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Simple Fashion Branding Basics for Start-Ups

Once upon a time, not that long ago, the word “logo” was synonymous with “brand.” Fast forward a couple of decades and today a “logo” is merely a shadow of a “brand,” but nowhere near what a “brand” is in its entirety. Yet, not many people seem to make the distinction and realise this, especially start-ups. Let’s talk about fashion branding basics.

Fashion Branding Basics – Some Hard Truths

All too often I see or hear of young entrepreneurs spending vast amounts of money on a logo, designed by a top designer or agency who designed the logo for [insert big brand name]. They blindly pay way over the odds, money they don’t have or that can be better spent. The end result doesn’t even scratch the surface of creating a brand. Many start-ups often talk about their “brand,” but dig deeper and ask what the brand is actually about, and I hear detailed explanations about colours, texture, product, ideas, and so on – and then they continue to share their struggles with poor sales, brand recognition, and countless other issues and problems.

I was that wingy person too, once. I almost broke off a relationship years ago over the design of a logo. I drove my creative boyfriend at the time mad with details he wasn’t getting right. But gradually, over the years of learning myself the hard way, it dawned on me.

A logo does not equal a “brand.” It is simply a drawing or a symbol that in time perhaps may come to signify more. A “brand,” on the other hand, is an amalgamation of the following parts:

  • The brand’s story;
  • The product/service;
  • How consumers feel when they buy or use the product/service;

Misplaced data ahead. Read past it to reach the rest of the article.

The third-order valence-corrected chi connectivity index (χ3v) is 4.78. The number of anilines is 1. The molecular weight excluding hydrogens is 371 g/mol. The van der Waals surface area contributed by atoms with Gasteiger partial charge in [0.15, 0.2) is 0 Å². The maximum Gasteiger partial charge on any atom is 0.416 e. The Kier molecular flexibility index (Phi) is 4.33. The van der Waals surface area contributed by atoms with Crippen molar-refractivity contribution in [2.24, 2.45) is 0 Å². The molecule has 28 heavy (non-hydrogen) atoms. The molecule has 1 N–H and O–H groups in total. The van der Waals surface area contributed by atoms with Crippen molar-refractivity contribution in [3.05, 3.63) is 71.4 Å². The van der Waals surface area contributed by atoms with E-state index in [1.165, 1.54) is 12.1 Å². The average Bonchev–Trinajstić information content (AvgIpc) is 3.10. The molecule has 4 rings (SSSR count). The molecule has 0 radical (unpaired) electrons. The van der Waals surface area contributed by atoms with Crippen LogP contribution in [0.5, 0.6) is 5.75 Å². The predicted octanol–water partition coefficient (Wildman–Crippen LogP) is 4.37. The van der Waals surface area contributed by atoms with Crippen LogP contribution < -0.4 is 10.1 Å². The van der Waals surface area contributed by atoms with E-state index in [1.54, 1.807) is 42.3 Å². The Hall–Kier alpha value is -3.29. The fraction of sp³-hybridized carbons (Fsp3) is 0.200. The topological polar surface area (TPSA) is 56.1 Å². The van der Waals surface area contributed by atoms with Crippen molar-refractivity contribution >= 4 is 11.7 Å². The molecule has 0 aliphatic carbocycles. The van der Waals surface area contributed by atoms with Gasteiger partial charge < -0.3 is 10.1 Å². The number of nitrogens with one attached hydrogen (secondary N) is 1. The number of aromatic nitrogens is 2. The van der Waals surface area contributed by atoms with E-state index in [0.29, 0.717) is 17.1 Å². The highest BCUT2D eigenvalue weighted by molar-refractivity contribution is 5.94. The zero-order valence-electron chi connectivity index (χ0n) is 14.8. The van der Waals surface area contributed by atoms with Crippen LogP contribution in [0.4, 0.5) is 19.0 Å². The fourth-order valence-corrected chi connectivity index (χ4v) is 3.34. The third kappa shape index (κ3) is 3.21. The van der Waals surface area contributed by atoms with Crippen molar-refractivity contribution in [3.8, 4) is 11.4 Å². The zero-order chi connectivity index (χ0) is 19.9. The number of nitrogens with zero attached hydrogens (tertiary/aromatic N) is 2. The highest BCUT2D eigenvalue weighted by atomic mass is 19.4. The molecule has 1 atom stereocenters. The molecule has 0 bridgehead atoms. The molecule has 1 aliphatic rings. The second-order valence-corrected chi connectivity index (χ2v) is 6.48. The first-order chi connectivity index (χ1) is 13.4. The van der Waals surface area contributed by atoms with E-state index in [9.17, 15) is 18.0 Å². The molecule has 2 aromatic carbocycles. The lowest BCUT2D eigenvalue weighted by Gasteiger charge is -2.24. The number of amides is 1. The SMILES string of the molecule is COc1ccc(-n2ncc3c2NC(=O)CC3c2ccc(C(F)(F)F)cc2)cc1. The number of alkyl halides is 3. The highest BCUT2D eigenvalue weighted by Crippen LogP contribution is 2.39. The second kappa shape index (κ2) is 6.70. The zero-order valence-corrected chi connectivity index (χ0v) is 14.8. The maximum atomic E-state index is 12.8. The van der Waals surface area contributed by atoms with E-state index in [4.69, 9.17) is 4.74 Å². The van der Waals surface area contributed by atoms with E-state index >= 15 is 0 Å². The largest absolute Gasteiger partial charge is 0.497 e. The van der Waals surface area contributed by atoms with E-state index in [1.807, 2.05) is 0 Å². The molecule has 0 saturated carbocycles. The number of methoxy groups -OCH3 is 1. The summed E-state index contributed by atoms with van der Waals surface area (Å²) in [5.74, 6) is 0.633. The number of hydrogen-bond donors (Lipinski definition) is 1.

• What values the company stands for;
  • How the company serves its customers;
  • The expectations and experiences the product/service creates;
  • Why we buy the product/service;
  • What it says about us when we buy the product/service;
  • Why we might pay a premium; and
  • The memories the product/service creates for us as users.

Those are just a few elements of what a brand is all about. That is what turns a simple logo and a name into a brand.

Related reading: 5 No-Brainer Tips to Increase your Brand Value

Brand recognition comes with consistent marketing – consistency across a whole plethora of channels: from the colours and design details used in the logo, packaging and product, to the set of values that the product stands for, how those values and brand story are communicated to the public through the various media channels, and the experience they create for the end user, through to the aftercare service available, and so on. Pick any big brand and I am sure you will be able to discuss at length every one of the above points and often spot it from afar.

The second brand requirement is to be desirable – for your customers to continue to want to buy or use your product above any other. To achieve this level of desirability, many elements need to be in place all at the same time – the quality of product or service, the right price, the right target audience, the overall experience and the availability of the product. We live at a highly competitive time when we make choices that speak about who we are and what we stand for, and the products and services we buy into are an extension of our personalities.

To create and establish a true brand takes time and dedication (money helps too, of course). Start-up entrepreneurs often get carried away tinkering obsessively with the logo and packaging, website and social media, and forget about all the other components and the consistent thread they need to establish between the visual and sensory elements, the tangible and intangible alike.

But perhaps the common challenge all entrepreneurs face is the little detail that while we may have various degrees of knowledge and experience or simply an opinion on branding, most of us were not involved in a “hands-on” kind of way in building a brand until we started our own businesses. And while we may be in the best position to create our own brand, we also have to run the day to day of the business and wear many other hats. Often it is the things that don’t scream for our attention that are vitally important but get overlooked.

But don’t let that stop you from starting! Start before you think you are ready, do what you think is right. And as Maya Angelou once said, “Do the best you can until you know better. Then when you know better, do better.